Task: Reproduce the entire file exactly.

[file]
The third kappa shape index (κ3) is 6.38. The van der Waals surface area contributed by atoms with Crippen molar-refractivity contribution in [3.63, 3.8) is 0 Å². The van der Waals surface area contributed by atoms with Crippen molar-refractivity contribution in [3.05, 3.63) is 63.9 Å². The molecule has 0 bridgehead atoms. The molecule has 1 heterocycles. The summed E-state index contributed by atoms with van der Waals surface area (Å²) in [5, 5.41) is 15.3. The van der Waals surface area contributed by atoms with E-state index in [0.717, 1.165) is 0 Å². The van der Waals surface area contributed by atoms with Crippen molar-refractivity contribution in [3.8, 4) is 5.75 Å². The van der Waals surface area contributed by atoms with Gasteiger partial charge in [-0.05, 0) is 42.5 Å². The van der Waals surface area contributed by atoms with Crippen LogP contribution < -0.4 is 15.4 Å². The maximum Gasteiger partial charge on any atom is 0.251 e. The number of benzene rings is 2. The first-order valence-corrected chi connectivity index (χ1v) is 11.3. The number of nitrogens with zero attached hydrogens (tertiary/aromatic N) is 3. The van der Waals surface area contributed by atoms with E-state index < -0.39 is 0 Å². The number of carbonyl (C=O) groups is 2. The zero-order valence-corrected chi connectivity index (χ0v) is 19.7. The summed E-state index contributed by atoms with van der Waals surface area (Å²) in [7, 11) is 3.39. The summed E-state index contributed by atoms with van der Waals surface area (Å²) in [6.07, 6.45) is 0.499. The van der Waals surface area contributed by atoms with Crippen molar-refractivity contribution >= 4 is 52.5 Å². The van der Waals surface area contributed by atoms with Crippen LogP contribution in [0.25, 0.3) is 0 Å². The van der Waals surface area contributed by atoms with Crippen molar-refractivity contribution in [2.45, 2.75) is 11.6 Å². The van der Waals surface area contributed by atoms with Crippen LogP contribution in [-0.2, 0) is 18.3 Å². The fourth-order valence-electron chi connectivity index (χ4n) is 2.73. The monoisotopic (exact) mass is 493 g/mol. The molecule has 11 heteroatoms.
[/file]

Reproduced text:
The third kappa shape index (κ3) is 6.38. The van der Waals surface area contributed by atoms with Crippen molar-refractivity contribution in [3.63, 3.8) is 0 Å². The van der Waals surface area contributed by atoms with Crippen molar-refractivity contribution in [3.05, 3.63) is 63.9 Å². The molecule has 0 bridgehead atoms. The molecule has 1 heterocycles. The summed E-state index contributed by atoms with van der Waals surface area (Å²) in [5, 5.41) is 15.3. The van der Waals surface area contributed by atoms with E-state index in [0.717, 1.165) is 0 Å². The van der Waals surface area contributed by atoms with Crippen molar-refractivity contribution in [3.8, 4) is 5.75 Å². The van der Waals surface area contributed by atoms with Gasteiger partial charge in [-0.05, 0) is 42.5 Å². The van der Waals surface area contributed by atoms with Crippen LogP contribution < -0.4 is 15.4 Å². The maximum Gasteiger partial charge on any atom is 0.251 e. The number of benzene rings is 2. The first-order valence-corrected chi connectivity index (χ1v) is 11.3. The number of nitrogens with zero attached hydrogens (tertiary/aromatic N) is 3. The van der Waals surface area contributed by atoms with E-state index < -0.39 is 0 Å². The number of carbonyl (C=O) groups is 2. The zero-order valence-corrected chi connectivity index (χ0v) is 19.7. The summed E-state index contributed by atoms with van der Waals surface area (Å²) in [7, 11) is 3.39. The summed E-state index contributed by atoms with van der Waals surface area (Å²) in [6.07, 6.45) is 0.499. The van der Waals surface area contributed by atoms with Crippen molar-refractivity contribution >= 4 is 52.5 Å². The van der Waals surface area contributed by atoms with Crippen LogP contribution in [0.25, 0.3) is 0 Å². The van der Waals surface area contributed by atoms with Crippen molar-refractivity contribution in [2.45, 2.75) is 11.6 Å². The van der Waals surface area contributed by atoms with Crippen LogP contribution in [-0.2, 0) is 18.3 Å². The fourth-order valence-electron chi connectivity index (χ4n) is 2.73. The monoisotopic (exact) mass is 493 g/mol. The molecule has 11 heteroatoms.